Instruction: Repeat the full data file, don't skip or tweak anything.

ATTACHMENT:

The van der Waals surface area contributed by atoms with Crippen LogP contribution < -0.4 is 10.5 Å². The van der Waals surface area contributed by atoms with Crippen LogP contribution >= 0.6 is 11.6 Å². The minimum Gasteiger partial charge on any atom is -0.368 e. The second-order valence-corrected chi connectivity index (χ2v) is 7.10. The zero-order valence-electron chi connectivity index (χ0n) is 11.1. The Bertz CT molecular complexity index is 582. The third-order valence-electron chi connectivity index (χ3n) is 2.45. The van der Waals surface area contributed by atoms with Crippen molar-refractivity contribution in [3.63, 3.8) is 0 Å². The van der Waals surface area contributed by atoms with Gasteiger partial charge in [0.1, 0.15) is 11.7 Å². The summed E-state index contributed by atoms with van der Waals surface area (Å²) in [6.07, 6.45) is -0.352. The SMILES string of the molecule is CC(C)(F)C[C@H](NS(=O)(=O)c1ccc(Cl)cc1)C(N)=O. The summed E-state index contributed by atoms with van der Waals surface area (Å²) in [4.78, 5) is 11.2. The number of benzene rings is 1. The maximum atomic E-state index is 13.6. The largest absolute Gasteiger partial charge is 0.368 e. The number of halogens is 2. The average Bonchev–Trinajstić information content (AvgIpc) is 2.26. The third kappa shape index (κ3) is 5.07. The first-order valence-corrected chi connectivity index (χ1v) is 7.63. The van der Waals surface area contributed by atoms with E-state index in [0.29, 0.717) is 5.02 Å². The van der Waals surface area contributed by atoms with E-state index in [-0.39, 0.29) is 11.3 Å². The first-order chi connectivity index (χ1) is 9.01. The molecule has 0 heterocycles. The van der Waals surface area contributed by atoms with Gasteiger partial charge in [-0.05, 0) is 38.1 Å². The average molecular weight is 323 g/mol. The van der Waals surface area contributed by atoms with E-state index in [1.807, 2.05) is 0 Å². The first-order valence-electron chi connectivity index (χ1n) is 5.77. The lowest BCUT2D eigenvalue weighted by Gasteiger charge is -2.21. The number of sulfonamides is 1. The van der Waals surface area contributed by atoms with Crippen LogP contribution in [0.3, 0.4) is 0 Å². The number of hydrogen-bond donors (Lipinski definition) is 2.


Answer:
The van der Waals surface area contributed by atoms with Crippen LogP contribution < -0.4 is 10.5 Å². The van der Waals surface area contributed by atoms with Crippen LogP contribution >= 0.6 is 11.6 Å². The minimum Gasteiger partial charge on any atom is -0.368 e. The second-order valence-corrected chi connectivity index (χ2v) is 7.10. The zero-order valence-electron chi connectivity index (χ0n) is 11.1. The Bertz CT molecular complexity index is 582. The third-order valence-electron chi connectivity index (χ3n) is 2.45. The van der Waals surface area contributed by atoms with Crippen molar-refractivity contribution in [3.63, 3.8) is 0 Å². The van der Waals surface area contributed by atoms with Gasteiger partial charge in [0.1, 0.15) is 11.7 Å². The summed E-state index contributed by atoms with van der Waals surface area (Å²) in [6.07, 6.45) is -0.352. The SMILES string of the molecule is CC(C)(F)C[C@H](NS(=O)(=O)c1ccc(Cl)cc1)C(N)=O. The summed E-state index contributed by atoms with van der Waals surface area (Å²) in [4.78, 5) is 11.2. The number of benzene rings is 1. The maximum atomic E-state index is 13.6. The largest absolute Gasteiger partial charge is 0.368 e. The number of halogens is 2. The average Bonchev–Trinajstić information content (AvgIpc) is 2.26. The third kappa shape index (κ3) is 5.07. The first-order valence-corrected chi connectivity index (χ1v) is 7.63. The van der Waals surface area contributed by atoms with E-state index in [0.29, 0.717) is 5.02 Å². The van der Waals surface area contributed by atoms with E-state index in [-0.39, 0.29) is 11.3 Å². The first-order chi connectivity index (χ1) is 9.01. The molecule has 0 heterocycles. The van der Waals surface area contributed by atoms with Gasteiger partial charge in [-0.05, 0) is 38.1 Å². The average molecular weight is 323 g/mol. The van der Waals surface area contributed by atoms with E-state index in [1.807, 2.05) is 0 Å². The first-order valence-electron chi connectivity index (χ1n) is 5.77. The lowest BCUT2D eigenvalue weighted by Gasteiger charge is -2.21. The number of sulfonamides is 1. The van der Waals surface area contributed by atoms with Crippen LogP contribution in [0.3, 0.4) is 0 Å². The number of hydrogen-bond donors (Lipinski definition) is 2.